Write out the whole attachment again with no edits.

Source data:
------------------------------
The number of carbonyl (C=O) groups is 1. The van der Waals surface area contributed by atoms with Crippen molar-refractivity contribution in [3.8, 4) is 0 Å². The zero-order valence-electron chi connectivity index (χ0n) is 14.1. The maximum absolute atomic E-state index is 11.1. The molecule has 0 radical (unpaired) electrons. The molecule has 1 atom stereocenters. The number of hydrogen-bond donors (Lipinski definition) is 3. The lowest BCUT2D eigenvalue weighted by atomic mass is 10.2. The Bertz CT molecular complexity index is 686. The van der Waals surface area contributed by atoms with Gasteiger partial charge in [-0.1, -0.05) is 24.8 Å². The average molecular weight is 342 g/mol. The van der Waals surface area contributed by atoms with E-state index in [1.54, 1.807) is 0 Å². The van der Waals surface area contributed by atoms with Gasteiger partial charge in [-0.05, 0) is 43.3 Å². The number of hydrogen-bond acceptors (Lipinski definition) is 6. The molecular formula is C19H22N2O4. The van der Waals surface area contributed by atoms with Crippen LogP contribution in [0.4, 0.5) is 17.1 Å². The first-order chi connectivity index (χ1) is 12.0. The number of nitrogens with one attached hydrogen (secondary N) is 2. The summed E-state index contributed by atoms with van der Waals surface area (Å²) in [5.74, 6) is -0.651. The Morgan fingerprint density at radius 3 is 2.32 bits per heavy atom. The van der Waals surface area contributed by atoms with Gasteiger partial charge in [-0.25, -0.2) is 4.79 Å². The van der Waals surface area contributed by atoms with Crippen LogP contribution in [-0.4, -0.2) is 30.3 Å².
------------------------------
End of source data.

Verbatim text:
The number of carbonyl (C=O) groups is 1. The van der Waals surface area contributed by atoms with Crippen molar-refractivity contribution in [3.8, 4) is 0 Å². The zero-order valence-electron chi connectivity index (χ0n) is 14.1. The maximum absolute atomic E-state index is 11.1. The molecule has 0 radical (unpaired) electrons. The molecule has 1 atom stereocenters. The number of hydrogen-bond donors (Lipinski definition) is 3. The lowest BCUT2D eigenvalue weighted by atomic mass is 10.2. The Bertz CT molecular complexity index is 686. The van der Waals surface area contributed by atoms with Gasteiger partial charge in [-0.1, -0.05) is 24.8 Å². The average molecular weight is 342 g/mol. The van der Waals surface area contributed by atoms with E-state index in [1.54, 1.807) is 0 Å². The van der Waals surface area contributed by atoms with Gasteiger partial charge in [-0.05, 0) is 43.3 Å². The number of hydrogen-bond acceptors (Lipinski definition) is 6. The molecular formula is C19H22N2O4. The van der Waals surface area contributed by atoms with Crippen LogP contribution in [0.4, 0.5) is 17.1 Å². The first-order chi connectivity index (χ1) is 12.0. The number of nitrogens with one attached hydrogen (secondary N) is 2. The summed E-state index contributed by atoms with van der Waals surface area (Å²) in [5.74, 6) is -0.651. The Morgan fingerprint density at radius 3 is 2.32 bits per heavy atom. The van der Waals surface area contributed by atoms with Gasteiger partial charge in [-0.25, -0.2) is 4.79 Å². The van der Waals surface area contributed by atoms with Crippen LogP contribution in [-0.4, -0.2) is 30.3 Å².